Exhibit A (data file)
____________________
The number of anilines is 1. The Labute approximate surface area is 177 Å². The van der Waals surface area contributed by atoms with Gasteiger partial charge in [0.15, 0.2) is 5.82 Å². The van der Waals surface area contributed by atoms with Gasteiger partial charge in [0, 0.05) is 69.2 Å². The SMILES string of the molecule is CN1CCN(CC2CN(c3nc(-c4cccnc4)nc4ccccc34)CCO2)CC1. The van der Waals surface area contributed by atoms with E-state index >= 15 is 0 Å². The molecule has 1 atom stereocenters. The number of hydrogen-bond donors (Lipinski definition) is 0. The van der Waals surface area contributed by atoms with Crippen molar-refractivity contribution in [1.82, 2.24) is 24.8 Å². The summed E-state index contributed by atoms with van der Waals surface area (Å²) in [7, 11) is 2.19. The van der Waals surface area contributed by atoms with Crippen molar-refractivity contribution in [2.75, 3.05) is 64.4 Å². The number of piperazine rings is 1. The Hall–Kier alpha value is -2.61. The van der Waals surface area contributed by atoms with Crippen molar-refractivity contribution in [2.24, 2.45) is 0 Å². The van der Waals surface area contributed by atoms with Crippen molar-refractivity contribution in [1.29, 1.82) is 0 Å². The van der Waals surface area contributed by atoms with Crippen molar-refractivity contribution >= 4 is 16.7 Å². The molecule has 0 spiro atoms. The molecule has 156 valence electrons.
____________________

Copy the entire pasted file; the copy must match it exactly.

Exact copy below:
The number of anilines is 1. The Labute approximate surface area is 177 Å². The van der Waals surface area contributed by atoms with Gasteiger partial charge in [0.15, 0.2) is 5.82 Å². The van der Waals surface area contributed by atoms with Gasteiger partial charge in [0, 0.05) is 69.2 Å². The SMILES string of the molecule is CN1CCN(CC2CN(c3nc(-c4cccnc4)nc4ccccc34)CCO2)CC1. The van der Waals surface area contributed by atoms with E-state index >= 15 is 0 Å². The molecule has 1 atom stereocenters. The number of hydrogen-bond donors (Lipinski definition) is 0. The van der Waals surface area contributed by atoms with Crippen molar-refractivity contribution in [1.82, 2.24) is 24.8 Å². The summed E-state index contributed by atoms with van der Waals surface area (Å²) in [7, 11) is 2.19. The van der Waals surface area contributed by atoms with Crippen molar-refractivity contribution in [2.75, 3.05) is 64.4 Å². The number of piperazine rings is 1. The Hall–Kier alpha value is -2.61. The van der Waals surface area contributed by atoms with Crippen molar-refractivity contribution in [2.24, 2.45) is 0 Å². The van der Waals surface area contributed by atoms with Crippen molar-refractivity contribution in [1.29, 1.82) is 0 Å². The van der Waals surface area contributed by atoms with Crippen molar-refractivity contribution >= 4 is 16.7 Å². The molecule has 0 spiro atoms. The molecule has 156 valence electrons.